My Big, Greek, Nostalgic Easter

This Easter, I am returning to Lefkada to celebrate with my family. And, even if it may not be the same as in my childhood, I will be overjoyed to hear my father chanting again.
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I dream about spending the Orthodox Easter holidays in Lefkada, my native island on the west coast of Greece. It's been 21 years since I last found myself there for Christianity's greatest celebration but I can never forget those days full of the passion, the beauty and the brilliance of Lefkada's Paschal spring. With winter stubbornly lingering in Montreal, I always dream of the poppies and the green valleys flush with daisies and the holy hymns emanating from the churches that envelop the streets of my hometown.

My memories of Holy Week in the central church of Agioi Anargyroi is a river of colors and scents. On Palm Sunday, the eagerly anticipated, blessed bouquets of palm and rosemary that are made with such care by the local "Filoptochos" ladies' societies have stamped my thoughts and my soul and embellished the days of my absence from Lefkada on the big feast of Christianity.

The branches of the palm trees symbolize Christ's victory over Satan and death. The word Hosanna means "save, I pray," or "save, now." The foal of an ass with Jesus sitting thereupon and the fact that this was an untamed animal that was considered unclean according to the "Law," signifies the former uncleanliness and wildness of nations and their subjection thereafter to the holy Law of the Gospel.

On the night of Holy Monday and Tuesday, the Orthodox Church observes a special service known as the "Service of the Bridegroom." The hymn of "Jesus the Bridegroom," which was written with lyricism and in a stunning narrative form, is a unique poem. The climax arrives with the great hymn of Cassiani, the crescendo of a humiliated woman apologizing for her sins.

"The woman who had fallen into many sins recognizes Thy Godhead, O Lord. She takes upon herself the duty of a myrrh-bearer and readies the myrrh of mourning, before Thy entombment..."

On Holy Thursday, the day of the twelve Gospels, the same events are told but from the side of the evangelists who masterfully describe the path taken by Jesus in his martyrdom. Through their wonderful narratives describing the hours of torment, from the path of glory until the Ana and the humiliation by Kaiafa to the Mount of Olives for prayer and the betrayal of Judas, all seven days leading to the cross are recounted by splendid texts.

And then, on Good Friday ("today is hung on the wood that he who hung the Earth upon the waters"), Christ hung on the cross at Calvary and forgave his killers.

On Great and Holy Friday the Orthodox Church commemorates the death of Christ on the Cross. This is the culmination of the observance of His Passion by which our Lord suffered and died for our sins. This commemoration begins on Thursday evening with the Matins of Holy Friday and concludes with a Vespers on Friday afternoon that observes the unnailing of Christ from the Cross and the placement of His body in the tomb.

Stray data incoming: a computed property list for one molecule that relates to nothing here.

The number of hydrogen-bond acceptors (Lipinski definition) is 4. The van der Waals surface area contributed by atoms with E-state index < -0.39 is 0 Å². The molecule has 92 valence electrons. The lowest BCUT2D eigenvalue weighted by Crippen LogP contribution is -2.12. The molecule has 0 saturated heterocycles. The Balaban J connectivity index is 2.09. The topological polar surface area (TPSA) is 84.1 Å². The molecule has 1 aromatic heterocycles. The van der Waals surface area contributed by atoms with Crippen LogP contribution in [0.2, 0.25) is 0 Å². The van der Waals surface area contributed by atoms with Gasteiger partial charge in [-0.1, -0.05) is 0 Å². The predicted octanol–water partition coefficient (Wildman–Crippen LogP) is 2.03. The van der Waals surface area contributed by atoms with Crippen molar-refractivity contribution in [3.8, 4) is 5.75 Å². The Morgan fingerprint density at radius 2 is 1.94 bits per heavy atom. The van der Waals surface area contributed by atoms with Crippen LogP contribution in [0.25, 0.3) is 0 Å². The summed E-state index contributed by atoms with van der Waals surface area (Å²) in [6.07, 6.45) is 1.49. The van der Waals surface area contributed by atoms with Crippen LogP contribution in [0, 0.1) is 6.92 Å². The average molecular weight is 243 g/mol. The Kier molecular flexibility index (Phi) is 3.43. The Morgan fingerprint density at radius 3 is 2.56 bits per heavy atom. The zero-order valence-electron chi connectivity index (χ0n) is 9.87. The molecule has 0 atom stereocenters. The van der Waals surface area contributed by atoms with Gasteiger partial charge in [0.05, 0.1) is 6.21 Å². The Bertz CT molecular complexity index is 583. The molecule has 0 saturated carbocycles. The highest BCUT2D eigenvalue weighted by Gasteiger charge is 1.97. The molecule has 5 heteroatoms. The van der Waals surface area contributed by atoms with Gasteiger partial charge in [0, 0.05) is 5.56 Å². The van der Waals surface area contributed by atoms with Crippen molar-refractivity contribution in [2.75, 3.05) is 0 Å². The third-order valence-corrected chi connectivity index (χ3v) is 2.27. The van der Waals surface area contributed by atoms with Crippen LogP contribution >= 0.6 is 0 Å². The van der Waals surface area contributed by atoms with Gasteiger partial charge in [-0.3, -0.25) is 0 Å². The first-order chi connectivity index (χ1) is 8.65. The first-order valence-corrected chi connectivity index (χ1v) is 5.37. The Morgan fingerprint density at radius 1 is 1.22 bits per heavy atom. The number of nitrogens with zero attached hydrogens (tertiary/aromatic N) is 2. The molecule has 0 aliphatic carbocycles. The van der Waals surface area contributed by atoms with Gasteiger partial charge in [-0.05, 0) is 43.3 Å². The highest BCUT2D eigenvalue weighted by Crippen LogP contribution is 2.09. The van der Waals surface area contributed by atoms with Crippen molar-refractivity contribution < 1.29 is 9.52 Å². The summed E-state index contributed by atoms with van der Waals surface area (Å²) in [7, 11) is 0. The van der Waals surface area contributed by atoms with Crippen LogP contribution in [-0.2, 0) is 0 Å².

I vividly remember the single girls and the married ladies who would bring violets from their gardens to adorn our church's Epitaph with their vibrant colors. The flowers' spring scents would flow out of the church, wafting through the air, while we admired the magnificent Epitaph where Jesus' body supposedly lay.

In the evening, the litany of the Epitaph would be sung in procession across the main market place of Lefkada and, along with the aroma that consumed the area, would spread the jubilation of the coming Resurrection. "Oh my sweet spring, my sweet child, where has your beauty set," would be chanted by the large polyphonic choir to relate the whining of the Mother for the loss of her only son, Jesus.

On Holy Saturday, bright and early in the morning, the housewives of the island could be heard breaking pots at the same time the Philharmonic Orchestra of Lefkada would march through the narrow streets, playing their storied tunes and awaking us for breakfast. In the yard, the local butcher had already arrived to massacre the customary lamb, symbolizing the sacrifice of Jesus Christ.

At noon, my mother would give us a scented bath and put us to nap so we could last until the twelfth hour. In the afternoon, when we awoke, full of energy, we would leave no stone unturned, running amok in our excitement. The distinct smell of the traditional tripe soup, or "magiritsa," would emanate from every household in the neighbourhood and, although it was not the most pleasant of scents for us, we calmly accepted it as tradition.

At night, Mom would dress us in new robes made by the hands of our personal seamstress, "Miss Tsias," while our brother would put on a crisp, new suit. We wore short socks with white lace and white "Easter" shoes. We would grab our long candles, or "lambades," and run to the church where we would encounter loud flashes of firecrackers at the precise moment that our father, the priest, would chant "Christ Is Risen!" and distribute the Holy Light around the congregation.

On Easter Sunday, or "Pascha," we would roast the lamb at our cousins' country house and crack dyed eggs amongst ourselves. According to tradition, the one who remained with the unbroken red egg would have good luck for the rest of the year.

This Easter, I am returning to Lefkada to celebrate with my family. And, even if it may not be the same as in my childhood, I will be overjoyed to hear my father chanting again.

Happy Easter Everyone!

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